From ‘You’re So Vain’ to ‘I’m So Great’ - Pacific Standard

From ‘You’re So Vain’ to ‘I’m So Great’

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Boasting is big in today’s pop hits.

By Tom Jacobs

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Taylor Swift performs onstage during The 58th Grammy Awards at Staples Center on February 15, 2016, in Los Angeles, California. (Photo: Kevork Djansezian/Getty Images)

Love songs have always dominated the pop charts, and the current era is no exception. But today, the singer’s object of affection is very often that stunning someone they see in the mirror.

A newstudy reports self-regard, self-promotion, and plain old bragging are far more prominent in pop music than they were a quarter-century ago.

“The results of this study indicate a change in the nature of popular music,” Pam McAuslan and Marie Waung of the University of Michigan–Dearborn write in the journal Psychology of Popular Media Culture.

They note that, in 1990, blatant bragging was basically confined to rap music. But over the next 20 years, this tendency “spread to other genres such as R&B, dance/electronic, and pop. And these are the genres that dominate the charts in 2010, and appeal to younger audiences.”

Somewhere, George Harrison’s guitar is gently weeping.

“Music both reflects and influences the values of the culture.”

McAuslan and Waung analyzed the lyrics of the top 100 songs from the years 1990, 2000, and 2010, as compiled by Billboard magazine. (Its ratings are based on sales, streaming, radio airplay, and “audience impressions.”) Coders looked for examples of eight categories of self-promotion, including referring to oneself by name and demanding respect.

“Compared with earlier years, songs in 2010 were more likely to include the singer referring to the self by name, general self-promotion, and bragging about wealth, partner’s appearance, or sexual prowess,” the researchers report. “A similar, albeit nonsignificant increase, was also seen for bragging about musical prowess and demands for respect. Overall, the most popular music from 2010 contained more self-promotion than music from 1990 or 2000.”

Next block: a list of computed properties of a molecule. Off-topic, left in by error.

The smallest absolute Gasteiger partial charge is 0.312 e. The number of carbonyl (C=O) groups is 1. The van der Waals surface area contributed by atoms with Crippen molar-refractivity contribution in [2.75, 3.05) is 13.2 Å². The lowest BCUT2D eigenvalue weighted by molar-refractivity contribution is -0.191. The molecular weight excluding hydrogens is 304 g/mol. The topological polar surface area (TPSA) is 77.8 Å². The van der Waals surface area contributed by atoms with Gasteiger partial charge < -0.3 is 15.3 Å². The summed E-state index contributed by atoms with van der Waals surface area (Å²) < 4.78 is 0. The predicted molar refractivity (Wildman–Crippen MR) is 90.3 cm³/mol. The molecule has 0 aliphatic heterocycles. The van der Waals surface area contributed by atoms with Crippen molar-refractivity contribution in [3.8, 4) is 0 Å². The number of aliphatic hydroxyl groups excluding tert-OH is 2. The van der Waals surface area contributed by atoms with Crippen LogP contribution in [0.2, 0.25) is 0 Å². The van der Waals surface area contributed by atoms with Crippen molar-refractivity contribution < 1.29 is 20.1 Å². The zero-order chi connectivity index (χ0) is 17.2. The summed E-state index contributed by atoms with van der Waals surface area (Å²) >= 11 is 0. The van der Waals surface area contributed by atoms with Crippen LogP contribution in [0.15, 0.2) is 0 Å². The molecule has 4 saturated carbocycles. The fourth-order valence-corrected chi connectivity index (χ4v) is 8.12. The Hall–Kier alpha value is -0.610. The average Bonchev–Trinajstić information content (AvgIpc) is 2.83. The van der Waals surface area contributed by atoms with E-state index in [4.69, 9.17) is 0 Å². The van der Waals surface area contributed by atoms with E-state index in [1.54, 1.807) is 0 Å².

Not surprisingly, “songs by male artists, and in genres dominated by male artists, were most likely to contain self-promotion,” the researchers write. “Rap music increased in popularity (over the two decades), and was most likely to contain self-promoting messages.”

However, they also found lyrics in the pop genre have changed over that person, “with the music now increasingly likely to contain self-promotion, bragging, and demands for respect.”

“The tendency for self-promotion has continued in rap music, but has spread to other genres, such as R&B, dance/electronic, and pop,” they report.

So does this trend reflect, or promote, an increasingly narcissistic society? The researchers suggest the answer is most likely both.

“Music both reflects and influences the values of the culture,” McAuslan and Waung write. The hit songs we listen to “both represent the increasing individualistic/narcissistic tendencies in the culture, but also further convey that promoting oneself through bragging, demands for respect, and self-focus is acceptable.”

Given this reality, “parents, educators, and those responsible for policy should consider how strongly individualistic messages influence young people,” they conclude, “and work to provide messages and opportunities that also advocate communal values.”

This is all rather ironic, given that music most likely evolved as a way to establish connection and solidarity. If Cole Porter was alive today, he’d probably be writing I Get a Kick Out of Me.

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